METHODS

A prospective multicenter database of consecutive operative ACSD patients was reviewed for perioperative (< 30 days), early (30–90 days), and delayed (> 90 days) complications with a minimum 1-year follow-up. Enrollment required at least 1 of the following: cervical kyphosis > 10°, cervical scoliosis > 10°, C2–7 sagittal vertical axis > 4 cm, or chin-brow vertical angle > 25°.

RESULTS

Of 167 patients, 133 (80%, mean age 62 years, 62% women) had a minimum 1-year follow-up (mean 1.8 years). The most common diagnoses were degenerative (45%) and iatrogenic (17%) kyphosis. Almost 40% of patients were active or past smokers, 17% had osteoporosis, and 84% had at least 1 comorbidity. The mean baseline Neck Disability Index and modified Japanese Orthopaedic Association scores were 47 and 13.6, respectively. Surgical approaches were anterior-only (18%), posterior-only (47%), and combined (35%). A total of 132 complications were reported (54 minor and 78 major), and 74 (56%) patients had at least 1 complication. The most common complications included dysphagia (11%), distal junctional kyphosis (9%), respiratory failure (6%), deep wound infection (6%), new nerve root motor deficit (5%), and new sensory deficit (5%). A total of 4 deaths occurred that were potentially related to surgery, 2 prior to 1-year follow-up (1 cardiopulmonary and 1 due to obstructive sleep apnea and narcotic use) and 2 beyond 1-year follow-up (both cardiopulmonary and associated with revision procedures). Twenty-six reoperations were performed in 23 (17%) patients, with the most common indications of deep wound infection (n = 8), DJK (n = 7), and neurological deficit (n = 6). Although anterior-only procedures had a trend toward lower overall (42%) and major (21%) complications, rates were not significantly different from posterior-only (57% and 33%, respectively) or combined (61% and 37%, respectively) approaches (p = 0.29 and p = 0.38, respectively).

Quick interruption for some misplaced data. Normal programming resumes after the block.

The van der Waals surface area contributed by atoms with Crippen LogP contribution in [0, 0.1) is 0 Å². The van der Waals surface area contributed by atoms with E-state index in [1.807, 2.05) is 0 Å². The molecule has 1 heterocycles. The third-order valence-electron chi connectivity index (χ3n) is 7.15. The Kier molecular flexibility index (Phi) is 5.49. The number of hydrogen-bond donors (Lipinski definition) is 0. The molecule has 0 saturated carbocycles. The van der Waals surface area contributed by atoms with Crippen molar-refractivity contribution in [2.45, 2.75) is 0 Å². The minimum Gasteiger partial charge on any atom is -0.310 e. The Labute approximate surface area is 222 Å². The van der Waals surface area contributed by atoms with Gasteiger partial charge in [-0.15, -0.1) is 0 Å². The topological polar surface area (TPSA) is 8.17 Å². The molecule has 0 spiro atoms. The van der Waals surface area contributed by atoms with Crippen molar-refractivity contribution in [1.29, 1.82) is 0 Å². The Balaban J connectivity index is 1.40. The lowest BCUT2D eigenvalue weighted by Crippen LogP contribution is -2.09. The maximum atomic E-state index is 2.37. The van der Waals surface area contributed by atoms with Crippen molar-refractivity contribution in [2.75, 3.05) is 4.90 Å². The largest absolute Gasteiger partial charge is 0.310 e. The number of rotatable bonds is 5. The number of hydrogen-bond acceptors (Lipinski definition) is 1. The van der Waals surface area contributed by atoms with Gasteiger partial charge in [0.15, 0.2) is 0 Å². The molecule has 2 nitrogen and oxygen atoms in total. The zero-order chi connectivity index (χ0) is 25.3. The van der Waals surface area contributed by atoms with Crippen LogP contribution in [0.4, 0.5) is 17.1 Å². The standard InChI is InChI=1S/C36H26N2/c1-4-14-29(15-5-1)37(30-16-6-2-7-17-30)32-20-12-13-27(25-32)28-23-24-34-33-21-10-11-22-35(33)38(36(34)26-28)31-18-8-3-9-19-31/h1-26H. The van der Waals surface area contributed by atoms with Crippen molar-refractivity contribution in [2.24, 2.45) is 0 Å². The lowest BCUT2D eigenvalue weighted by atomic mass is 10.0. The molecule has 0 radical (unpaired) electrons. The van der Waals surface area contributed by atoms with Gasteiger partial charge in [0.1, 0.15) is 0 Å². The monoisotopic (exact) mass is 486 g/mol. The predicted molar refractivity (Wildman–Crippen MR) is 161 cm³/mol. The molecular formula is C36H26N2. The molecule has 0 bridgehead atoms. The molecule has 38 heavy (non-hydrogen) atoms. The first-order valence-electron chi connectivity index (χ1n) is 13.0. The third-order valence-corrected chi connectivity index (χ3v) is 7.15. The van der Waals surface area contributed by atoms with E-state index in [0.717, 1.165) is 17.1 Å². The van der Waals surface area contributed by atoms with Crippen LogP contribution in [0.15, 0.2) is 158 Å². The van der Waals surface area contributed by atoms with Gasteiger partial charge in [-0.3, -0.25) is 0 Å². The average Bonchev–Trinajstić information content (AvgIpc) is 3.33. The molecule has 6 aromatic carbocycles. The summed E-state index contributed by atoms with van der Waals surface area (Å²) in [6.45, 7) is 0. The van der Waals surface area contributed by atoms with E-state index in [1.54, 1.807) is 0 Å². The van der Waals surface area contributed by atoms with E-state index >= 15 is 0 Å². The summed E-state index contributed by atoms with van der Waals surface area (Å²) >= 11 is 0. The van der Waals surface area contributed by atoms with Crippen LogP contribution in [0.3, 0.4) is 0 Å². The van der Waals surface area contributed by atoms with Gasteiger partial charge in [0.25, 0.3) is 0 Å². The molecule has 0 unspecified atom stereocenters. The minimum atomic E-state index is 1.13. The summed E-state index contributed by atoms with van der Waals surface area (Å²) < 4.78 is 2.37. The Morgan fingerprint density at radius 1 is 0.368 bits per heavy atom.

CONCLUSIONS

This report provides benchmark rates for ACSD surgery complications at a minimum 1-year (mean 1.8 years) follow-up. The marked health and functional impact of ACSD, the frail population it affects, and the high rates of surgical complications necessitate a careful risk-benefit assessment when contemplating surgery. Collectively, these findings provide benchmarks for complication rates and may prove useful for patient counseling and efforts to improve the safety of care.